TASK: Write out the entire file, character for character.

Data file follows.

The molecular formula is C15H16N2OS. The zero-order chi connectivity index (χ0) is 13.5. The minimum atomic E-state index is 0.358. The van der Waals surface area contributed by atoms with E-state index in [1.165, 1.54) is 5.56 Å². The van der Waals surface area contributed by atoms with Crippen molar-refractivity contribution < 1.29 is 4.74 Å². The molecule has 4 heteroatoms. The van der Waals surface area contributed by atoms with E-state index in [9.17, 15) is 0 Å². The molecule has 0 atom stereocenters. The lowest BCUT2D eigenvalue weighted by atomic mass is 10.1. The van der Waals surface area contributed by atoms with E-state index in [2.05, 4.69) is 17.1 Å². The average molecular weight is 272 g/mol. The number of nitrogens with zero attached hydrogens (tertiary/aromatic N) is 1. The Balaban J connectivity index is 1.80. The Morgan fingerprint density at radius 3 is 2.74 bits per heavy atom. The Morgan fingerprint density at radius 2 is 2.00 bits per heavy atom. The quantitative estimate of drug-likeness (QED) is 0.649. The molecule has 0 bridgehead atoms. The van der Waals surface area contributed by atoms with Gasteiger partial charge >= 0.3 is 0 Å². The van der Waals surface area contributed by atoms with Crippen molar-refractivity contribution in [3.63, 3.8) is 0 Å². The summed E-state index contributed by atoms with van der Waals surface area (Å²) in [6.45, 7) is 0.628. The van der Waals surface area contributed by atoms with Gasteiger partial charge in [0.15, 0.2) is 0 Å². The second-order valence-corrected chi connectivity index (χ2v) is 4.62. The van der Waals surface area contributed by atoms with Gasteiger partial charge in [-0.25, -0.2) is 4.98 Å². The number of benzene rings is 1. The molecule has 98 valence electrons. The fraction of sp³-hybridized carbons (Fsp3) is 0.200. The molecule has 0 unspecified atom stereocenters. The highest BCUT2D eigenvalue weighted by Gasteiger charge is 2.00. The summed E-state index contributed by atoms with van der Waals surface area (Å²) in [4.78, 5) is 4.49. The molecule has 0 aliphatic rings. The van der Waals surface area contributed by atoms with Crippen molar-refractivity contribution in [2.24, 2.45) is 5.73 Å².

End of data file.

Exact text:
The molecular formula is C15H16N2OS. The zero-order chi connectivity index (χ0) is 13.5. The minimum atomic E-state index is 0.358. The van der Waals surface area contributed by atoms with E-state index in [1.165, 1.54) is 5.56 Å². The van der Waals surface area contributed by atoms with Crippen molar-refractivity contribution < 1.29 is 4.74 Å². The molecule has 4 heteroatoms. The van der Waals surface area contributed by atoms with E-state index in [9.17, 15) is 0 Å². The molecule has 0 atom stereocenters. The lowest BCUT2D eigenvalue weighted by atomic mass is 10.1. The van der Waals surface area contributed by atoms with E-state index in [2.05, 4.69) is 17.1 Å². The average molecular weight is 272 g/mol. The number of nitrogens with zero attached hydrogens (tertiary/aromatic N) is 1. The Balaban J connectivity index is 1.80. The Morgan fingerprint density at radius 3 is 2.74 bits per heavy atom. The Morgan fingerprint density at radius 2 is 2.00 bits per heavy atom. The quantitative estimate of drug-likeness (QED) is 0.649. The molecule has 0 bridgehead atoms. The van der Waals surface area contributed by atoms with Gasteiger partial charge >= 0.3 is 0 Å². The van der Waals surface area contributed by atoms with Crippen molar-refractivity contribution in [3.63, 3.8) is 0 Å². The summed E-state index contributed by atoms with van der Waals surface area (Å²) in [6.45, 7) is 0.628. The van der Waals surface area contributed by atoms with Gasteiger partial charge in [0.15, 0.2) is 0 Å². The second-order valence-corrected chi connectivity index (χ2v) is 4.62. The van der Waals surface area contributed by atoms with Gasteiger partial charge in [-0.25, -0.2) is 4.98 Å². The number of benzene rings is 1. The molecule has 98 valence electrons. The fraction of sp³-hybridized carbons (Fsp3) is 0.200. The molecule has 0 unspecified atom stereocenters. The highest BCUT2D eigenvalue weighted by Gasteiger charge is 2.00. The summed E-state index contributed by atoms with van der Waals surface area (Å²) in [4.78, 5) is 4.49. The molecule has 0 aliphatic rings. The van der Waals surface area contributed by atoms with Crippen molar-refractivity contribution in [2.24, 2.45) is 5.73 Å².